Tuesday, November 13, 2007

Today, I'm proud to be a lawyer.


I don't blog much about law. It's not that I find my profession uninteresting (far from it); it's just that I need a forum to express my half-baked opinions on other subjects. Every once in a while, though, something makes me want to get up on a soapbox and yell, "I'm a lawyer and, by God, I'm proud of it!" I had that feeling last week when I saw a photo on the front page of the New York Times showing a roomful of Pakistani lawyers who had gathered to organize a protest against the government's suspension of constitutional rights and protections and the summary sacking of the Supreme Court. Almost all were men, dressed more conservatively than most male New York lawyers, i.e. in dark suits, white shirts and conservative ties. Two were women, in dark skirts, white blouses and with aqua colored shawls draped from their heads. I later learned that these lawyers, along with many judges, had been summarily jailed with no recourse to any authority capable of, or willing to, enforce any notion of due process.

On Thursday I received an e-mail from Barry Kamins, President of the New York City Bar Association, notifying me and all other members that today, Tuesday the 13th, there would be a rally in front of the Supreme Court, New York County courthouse, to show solidarity with Pakistani lawyers. Today I took the subway to lower Manhattan, dressed, as Mr. Kamins urged, in my most conservative duds, to join the protest. Walking the corridor toward the subway exit, I felt a tap on my shoulder, turned, and was delighted to see two colleagues from the firm with which I have an affiliation, also headed to the rally. As we emerged from the station onto Foley Square, I was delighted to see a very large crowd on the courthouse steps (see photo above).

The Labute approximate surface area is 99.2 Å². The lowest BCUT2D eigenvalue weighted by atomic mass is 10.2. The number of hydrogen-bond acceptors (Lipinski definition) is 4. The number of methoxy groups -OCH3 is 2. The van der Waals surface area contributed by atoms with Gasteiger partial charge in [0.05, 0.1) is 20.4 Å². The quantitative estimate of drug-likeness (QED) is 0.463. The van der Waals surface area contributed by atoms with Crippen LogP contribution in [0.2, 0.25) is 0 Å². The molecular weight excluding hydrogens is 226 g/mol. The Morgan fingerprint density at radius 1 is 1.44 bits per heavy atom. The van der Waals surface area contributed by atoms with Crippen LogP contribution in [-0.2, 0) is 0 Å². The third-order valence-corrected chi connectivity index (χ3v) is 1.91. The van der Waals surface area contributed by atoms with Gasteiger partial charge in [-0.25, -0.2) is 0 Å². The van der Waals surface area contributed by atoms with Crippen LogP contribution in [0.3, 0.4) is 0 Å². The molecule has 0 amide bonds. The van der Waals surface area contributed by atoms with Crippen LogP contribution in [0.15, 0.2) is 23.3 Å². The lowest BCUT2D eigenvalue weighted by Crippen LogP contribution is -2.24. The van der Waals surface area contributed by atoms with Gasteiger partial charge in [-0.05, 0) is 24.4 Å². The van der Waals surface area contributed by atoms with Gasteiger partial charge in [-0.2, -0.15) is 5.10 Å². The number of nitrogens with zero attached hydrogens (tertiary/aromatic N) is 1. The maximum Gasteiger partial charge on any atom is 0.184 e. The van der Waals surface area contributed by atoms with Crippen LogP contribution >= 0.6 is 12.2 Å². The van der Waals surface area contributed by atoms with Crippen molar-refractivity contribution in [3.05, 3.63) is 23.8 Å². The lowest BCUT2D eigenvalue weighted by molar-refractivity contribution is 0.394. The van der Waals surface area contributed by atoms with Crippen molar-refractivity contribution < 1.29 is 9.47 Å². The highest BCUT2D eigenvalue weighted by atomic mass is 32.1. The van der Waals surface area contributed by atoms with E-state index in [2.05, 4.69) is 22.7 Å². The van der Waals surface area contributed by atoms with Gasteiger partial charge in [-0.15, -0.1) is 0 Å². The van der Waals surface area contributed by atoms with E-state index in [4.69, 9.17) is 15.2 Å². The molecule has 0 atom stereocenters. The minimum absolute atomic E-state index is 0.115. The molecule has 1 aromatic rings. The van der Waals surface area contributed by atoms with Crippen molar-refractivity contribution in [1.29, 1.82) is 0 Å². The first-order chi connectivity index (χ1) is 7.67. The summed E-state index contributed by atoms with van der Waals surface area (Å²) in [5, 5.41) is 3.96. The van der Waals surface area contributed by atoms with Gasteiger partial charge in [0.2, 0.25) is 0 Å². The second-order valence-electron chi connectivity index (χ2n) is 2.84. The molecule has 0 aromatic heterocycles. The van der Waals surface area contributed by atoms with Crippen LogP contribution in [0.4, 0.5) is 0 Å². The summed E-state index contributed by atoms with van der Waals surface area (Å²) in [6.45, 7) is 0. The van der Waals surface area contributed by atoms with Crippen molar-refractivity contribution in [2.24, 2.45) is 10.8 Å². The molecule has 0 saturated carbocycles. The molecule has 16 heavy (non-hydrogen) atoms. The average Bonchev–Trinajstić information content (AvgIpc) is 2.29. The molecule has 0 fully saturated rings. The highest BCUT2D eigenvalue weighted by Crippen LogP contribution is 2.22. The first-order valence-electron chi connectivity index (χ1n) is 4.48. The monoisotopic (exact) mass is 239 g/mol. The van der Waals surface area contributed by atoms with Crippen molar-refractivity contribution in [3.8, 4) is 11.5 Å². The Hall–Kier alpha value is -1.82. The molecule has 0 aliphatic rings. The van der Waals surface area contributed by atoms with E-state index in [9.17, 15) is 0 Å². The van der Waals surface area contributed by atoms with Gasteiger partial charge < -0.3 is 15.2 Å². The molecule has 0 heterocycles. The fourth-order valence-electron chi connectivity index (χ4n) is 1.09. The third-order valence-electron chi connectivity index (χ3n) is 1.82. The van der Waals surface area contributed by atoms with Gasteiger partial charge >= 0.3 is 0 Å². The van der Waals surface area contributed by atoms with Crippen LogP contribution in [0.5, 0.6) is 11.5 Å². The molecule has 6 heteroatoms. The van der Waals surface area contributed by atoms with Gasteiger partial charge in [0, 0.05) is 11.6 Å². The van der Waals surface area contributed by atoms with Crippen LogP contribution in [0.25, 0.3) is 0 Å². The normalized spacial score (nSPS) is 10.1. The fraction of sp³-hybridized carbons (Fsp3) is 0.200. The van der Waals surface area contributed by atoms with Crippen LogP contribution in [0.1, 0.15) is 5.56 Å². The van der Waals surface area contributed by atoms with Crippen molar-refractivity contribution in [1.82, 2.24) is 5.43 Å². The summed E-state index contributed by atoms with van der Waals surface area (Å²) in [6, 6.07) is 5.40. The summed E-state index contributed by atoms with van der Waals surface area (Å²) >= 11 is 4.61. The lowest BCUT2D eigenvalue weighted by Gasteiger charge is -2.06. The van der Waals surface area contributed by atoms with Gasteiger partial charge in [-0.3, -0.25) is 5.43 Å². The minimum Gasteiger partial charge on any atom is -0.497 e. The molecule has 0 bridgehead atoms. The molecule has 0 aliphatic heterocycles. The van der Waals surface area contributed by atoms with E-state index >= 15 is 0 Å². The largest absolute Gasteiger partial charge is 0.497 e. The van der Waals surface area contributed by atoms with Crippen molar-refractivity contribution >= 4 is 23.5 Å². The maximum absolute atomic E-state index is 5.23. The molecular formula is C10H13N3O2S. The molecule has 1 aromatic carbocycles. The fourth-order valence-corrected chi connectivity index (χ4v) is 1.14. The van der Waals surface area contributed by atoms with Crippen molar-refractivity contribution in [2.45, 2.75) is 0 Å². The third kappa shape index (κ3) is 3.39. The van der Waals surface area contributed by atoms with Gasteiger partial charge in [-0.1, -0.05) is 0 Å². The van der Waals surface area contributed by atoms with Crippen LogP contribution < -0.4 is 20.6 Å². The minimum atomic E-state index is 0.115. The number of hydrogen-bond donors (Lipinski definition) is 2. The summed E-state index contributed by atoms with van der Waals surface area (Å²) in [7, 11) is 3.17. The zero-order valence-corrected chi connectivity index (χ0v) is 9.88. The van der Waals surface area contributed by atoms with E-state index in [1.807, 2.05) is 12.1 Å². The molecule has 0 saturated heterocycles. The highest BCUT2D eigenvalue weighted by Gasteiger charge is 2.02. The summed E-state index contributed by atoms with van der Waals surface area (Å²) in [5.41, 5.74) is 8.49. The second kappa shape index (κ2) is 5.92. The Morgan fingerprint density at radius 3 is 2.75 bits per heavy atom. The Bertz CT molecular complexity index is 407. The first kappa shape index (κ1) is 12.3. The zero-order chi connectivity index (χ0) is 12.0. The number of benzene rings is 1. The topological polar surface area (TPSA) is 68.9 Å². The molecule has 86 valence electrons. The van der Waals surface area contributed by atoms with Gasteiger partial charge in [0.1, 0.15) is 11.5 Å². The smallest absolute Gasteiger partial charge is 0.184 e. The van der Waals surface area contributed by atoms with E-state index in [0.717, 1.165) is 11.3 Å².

The highlight of the event was a brief talk by Ali Ahsan (see photo above), a Pakistan-born New York lawyer, whose father is president of the Pakistani Supreme Court Bar and has been imprisoned, and whose mother is subject to an arrest warrant. He said he was grateful that his parents' prominence would assure international attention to their cases, and expressed dismay that many others were not so fortunate. He said the turnout for the rally made him proud to be part of the New York legal community, and read an e-mail message from the University of Lahore Law School faculty and students expressing their gratitude for our support. Finally, he noted that the actions of the Pakistani government should not be countenanced as necessary to combat terrorism; indeed, they were more likely to foment it.